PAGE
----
SA Movie Choice: 'The Two Escobars' -- a revealing and vigorous account of Colombian soccer in the 1990s

It might be the best soccer documentary ever made. The Zimbalist brothers orchestrate an investigation of narco-soccer so dizzyingly revealing and vigorous it's much more than a sports movie.

The Two Escobars

The spiel
The story of Andres Escobar is usually known to go something like this: the captain of the 1994 World Cup Colombia team who scored an own goal, Escobar was later killed by drug lords as retribution. The first half of that statement undersells both the player and the team, and the second half is at best a half-truth.

"The Two Escobars" seeks to set the record straight, and what follows is an absorbing study on state failure, the Colombian cartels, and soccer’s role in it all.

The best way to sum up the Colombian national team in the 1990s is as so, according to the film: “The government was hailing the team as its flagship while hunting down the team’s patron saint.”

That "saint" is Pablo Escobar, who, along with fellow drug lords, are held responsible for much of soccer’s growth and success in the country after laundering their dirty money through pro teams they owned and having the funds to further invest in the sport. Pablo Escobar, beloved by Medellin’s poor because of the housing and security he provided, also built fields and organized tournaments. Many of Colombia’s future stars honed their craft on fields built by him.

The Colombian national team was also a salve for the conflict between society and polity. By the 1994 World Cup, Colombia was ranked No. 4 in the world and Pele’s favorite to win it all, but also entrenched in a violent and bloody drug war.

The Colombian government used its team as a unifying power amid the chaos and violence the drug wars had wrought over its country.

These two paradoxical themes — a successful national team helped by narco funds and a government hailing that very same team as the solution to its ails — drive the film forward. "The Two Escobars" works so well cinematically because there is no narrator. Similarly to HBO’s "Maradona," the Zimbalist brothers let raw footage and insightful anecdotes from family members, coaches, teammates, government officials and cartel members do the storytelling. How they managed to interview “Popeye,” Pablo’s right-hand man for years, from inside prison is beyond me, but it speaks to the plethora of accounts and research the film offers.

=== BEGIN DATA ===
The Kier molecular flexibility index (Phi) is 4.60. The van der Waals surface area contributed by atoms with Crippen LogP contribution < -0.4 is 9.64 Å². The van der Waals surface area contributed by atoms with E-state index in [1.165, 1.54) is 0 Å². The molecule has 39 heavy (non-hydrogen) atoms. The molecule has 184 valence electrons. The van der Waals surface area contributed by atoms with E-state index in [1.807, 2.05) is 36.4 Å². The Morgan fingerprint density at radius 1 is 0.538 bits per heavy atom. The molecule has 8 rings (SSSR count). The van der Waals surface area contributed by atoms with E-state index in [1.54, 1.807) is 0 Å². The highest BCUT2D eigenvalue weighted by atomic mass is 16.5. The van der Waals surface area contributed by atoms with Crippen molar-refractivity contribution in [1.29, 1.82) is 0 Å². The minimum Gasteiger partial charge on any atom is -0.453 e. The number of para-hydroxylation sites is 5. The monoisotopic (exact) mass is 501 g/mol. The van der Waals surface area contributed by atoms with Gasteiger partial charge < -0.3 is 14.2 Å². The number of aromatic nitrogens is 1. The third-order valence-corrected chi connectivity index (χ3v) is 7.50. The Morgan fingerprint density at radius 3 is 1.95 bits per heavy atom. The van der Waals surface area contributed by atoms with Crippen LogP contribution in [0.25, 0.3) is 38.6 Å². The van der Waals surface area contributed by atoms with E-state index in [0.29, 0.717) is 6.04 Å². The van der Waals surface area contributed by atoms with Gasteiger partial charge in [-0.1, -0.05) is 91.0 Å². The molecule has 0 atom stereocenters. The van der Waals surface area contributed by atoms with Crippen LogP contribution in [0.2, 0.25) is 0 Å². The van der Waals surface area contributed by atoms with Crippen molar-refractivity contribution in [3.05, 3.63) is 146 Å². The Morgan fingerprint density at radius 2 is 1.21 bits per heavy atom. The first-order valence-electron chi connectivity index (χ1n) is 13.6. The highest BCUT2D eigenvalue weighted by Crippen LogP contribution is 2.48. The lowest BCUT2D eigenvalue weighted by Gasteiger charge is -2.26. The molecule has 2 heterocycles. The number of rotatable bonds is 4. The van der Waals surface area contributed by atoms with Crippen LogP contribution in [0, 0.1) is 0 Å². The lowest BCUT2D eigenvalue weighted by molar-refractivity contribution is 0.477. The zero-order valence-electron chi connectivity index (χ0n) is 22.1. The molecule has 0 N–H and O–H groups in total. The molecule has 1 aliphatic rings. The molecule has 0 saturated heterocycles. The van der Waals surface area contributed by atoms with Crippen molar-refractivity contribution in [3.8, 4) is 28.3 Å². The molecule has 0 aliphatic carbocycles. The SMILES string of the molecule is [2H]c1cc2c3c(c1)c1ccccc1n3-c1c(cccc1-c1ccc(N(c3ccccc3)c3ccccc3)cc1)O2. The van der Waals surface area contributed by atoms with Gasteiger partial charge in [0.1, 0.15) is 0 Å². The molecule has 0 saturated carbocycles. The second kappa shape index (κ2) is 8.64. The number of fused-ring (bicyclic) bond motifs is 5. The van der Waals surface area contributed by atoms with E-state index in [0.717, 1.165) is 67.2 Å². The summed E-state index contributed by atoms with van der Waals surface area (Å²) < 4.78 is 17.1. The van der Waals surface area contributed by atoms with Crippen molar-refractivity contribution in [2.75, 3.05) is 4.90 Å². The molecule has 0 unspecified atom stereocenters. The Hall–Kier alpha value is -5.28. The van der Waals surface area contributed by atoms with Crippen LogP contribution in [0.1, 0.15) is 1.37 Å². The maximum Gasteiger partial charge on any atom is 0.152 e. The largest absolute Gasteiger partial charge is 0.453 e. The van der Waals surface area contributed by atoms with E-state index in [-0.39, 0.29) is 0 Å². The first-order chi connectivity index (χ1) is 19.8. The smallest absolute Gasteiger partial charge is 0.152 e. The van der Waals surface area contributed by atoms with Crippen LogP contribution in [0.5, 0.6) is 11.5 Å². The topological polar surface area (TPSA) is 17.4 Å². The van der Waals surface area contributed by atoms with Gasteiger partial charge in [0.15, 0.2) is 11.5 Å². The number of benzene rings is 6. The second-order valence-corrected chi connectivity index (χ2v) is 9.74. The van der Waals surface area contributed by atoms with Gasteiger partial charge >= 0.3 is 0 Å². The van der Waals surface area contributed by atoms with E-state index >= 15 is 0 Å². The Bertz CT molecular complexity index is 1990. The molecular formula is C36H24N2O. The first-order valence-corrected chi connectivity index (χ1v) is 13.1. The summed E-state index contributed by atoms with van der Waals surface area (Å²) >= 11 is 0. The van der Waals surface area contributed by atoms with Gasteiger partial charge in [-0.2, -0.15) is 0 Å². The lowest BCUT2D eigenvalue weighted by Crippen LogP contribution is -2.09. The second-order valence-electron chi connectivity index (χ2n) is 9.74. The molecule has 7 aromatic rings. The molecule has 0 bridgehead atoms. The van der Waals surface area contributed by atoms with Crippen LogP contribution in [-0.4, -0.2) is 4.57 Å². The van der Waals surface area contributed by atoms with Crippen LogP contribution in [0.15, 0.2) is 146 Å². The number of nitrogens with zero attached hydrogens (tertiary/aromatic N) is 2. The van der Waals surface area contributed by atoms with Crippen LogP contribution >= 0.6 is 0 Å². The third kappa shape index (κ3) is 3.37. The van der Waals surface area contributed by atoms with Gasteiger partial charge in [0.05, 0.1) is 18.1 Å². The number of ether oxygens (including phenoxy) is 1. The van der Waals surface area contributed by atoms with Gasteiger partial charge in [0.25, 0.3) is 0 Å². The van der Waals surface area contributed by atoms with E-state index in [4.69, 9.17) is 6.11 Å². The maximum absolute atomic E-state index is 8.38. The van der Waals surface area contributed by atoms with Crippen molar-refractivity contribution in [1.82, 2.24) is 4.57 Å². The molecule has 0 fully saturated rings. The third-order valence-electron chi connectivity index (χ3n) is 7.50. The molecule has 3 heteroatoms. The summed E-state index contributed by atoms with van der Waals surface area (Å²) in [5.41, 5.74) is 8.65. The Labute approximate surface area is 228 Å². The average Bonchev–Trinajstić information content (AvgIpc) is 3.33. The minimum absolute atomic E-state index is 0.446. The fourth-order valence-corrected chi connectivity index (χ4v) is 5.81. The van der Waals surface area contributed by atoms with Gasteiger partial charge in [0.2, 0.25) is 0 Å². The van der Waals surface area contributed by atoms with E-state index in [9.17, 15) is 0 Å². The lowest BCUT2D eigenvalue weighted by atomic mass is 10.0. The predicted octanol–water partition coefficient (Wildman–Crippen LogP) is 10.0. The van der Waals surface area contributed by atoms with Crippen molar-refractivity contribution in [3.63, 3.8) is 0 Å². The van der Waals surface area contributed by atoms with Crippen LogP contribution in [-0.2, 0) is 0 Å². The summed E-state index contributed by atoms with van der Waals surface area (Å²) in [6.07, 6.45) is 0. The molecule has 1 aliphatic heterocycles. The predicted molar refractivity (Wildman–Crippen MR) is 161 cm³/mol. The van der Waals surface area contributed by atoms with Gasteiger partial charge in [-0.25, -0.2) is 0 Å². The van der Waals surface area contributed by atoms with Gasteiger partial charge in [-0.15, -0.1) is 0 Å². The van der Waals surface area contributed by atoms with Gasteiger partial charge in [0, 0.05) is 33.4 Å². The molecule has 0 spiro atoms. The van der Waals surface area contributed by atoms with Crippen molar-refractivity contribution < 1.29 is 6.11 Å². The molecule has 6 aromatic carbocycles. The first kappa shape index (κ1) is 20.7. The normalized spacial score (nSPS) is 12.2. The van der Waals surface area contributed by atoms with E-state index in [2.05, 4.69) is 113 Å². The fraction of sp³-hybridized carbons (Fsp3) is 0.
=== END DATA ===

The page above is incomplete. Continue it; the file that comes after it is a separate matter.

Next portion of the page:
Popeye reminisces on how Pablo and other cartel lords would pick their best five-a-side team from the Colombian league, fly the players in for a day, and then bet on the match. The players were paid extravagantly and the drug lord who won the bet would take home $1 or $2 million. It was like a real life customizable FIFA match.

But "The Two Escobars" goes deeper than that, explaining how Pablo Escobar was sewn deep into the lower classes, and after amassing power, became an authority with more power than the federal government.

Andres Escobar, on the other hand, is characterized as a good kid who only wanted to play. It’s not that simple in narco-soccer, where if you’re invited to Pablo’s compound, saying “no, thanks” isn’t an option.

The captain of Atletico Nacional, Pablo Escobar’s team, and the Colombian national team, Andres was known as a caballero de la cancha, or a gentleman on the field. He was getting ready for a move to AC Milan until the aftermath of the tournament put an end to those plans. For all the hopes the government, the drug lords, the players, and Colombians had for the ‘94 World Cup, it was all for not. As players recall, a dark hand descended into their hotel in the days prior to the tournament, dooming it before a ball was kicked.

The fairytale ending short speaks to a greater truth about that Colombian team, its ties to narco-soccer, and the Colombian state’s failure to deal with it. Says “Popeye”: “Trying to use Colombia’s international image to fix its internal problems is like trying to cure gonorrhea by pouring alcohol on your penis.”

Popeye, Pablo’s right-hand man at the height of his power, is introduced like this: “I’ve killed probably around 250 people, but only a psychopath keeps count.”

One of Andres’ teammates, remembering what it was like after his murder: “I was assigned 20 bodyguards and all I felt was anger.”

Andres Escobar penned this in a column following Colombia’s World Cup exit. It was days before his death:

“Life doesn’t end here. We have to go on. Life cannot end here. No matter how difficult, we must stand back up. We only have two options: either allow anger to paralyze us and the violence continues, or we overcome and try our best to help others. It’s our choice. Let us please maintain respect. My warmest regards to everyone. It’s been a most amazing and rare experience. We’ll see each other again soon because life does not end here.”

Before the ‘94 World Cup Colombia were ranked No. 4 by FIFA. By France ‘98, they had tumbled down to No. 34, and didn’t qualify again until 2014.

Trivia 2: Colombia was playing the USA when Andres Escobar scored the own goal, on a cross delivered by?*

Double bonus trivia: It’s easy to forget just how good the Colombia team from World Cup 94 was. Los Cafeteros beat Maradona’s Argentina 5-0 in Buenos Aires in its last qualifying match, and had only lost once in its last 26 games.

How to watch:
Amazon, ESPN 30 for 30 films

* The mis-hit by Andres Escobar came off a cross from John Harkes.

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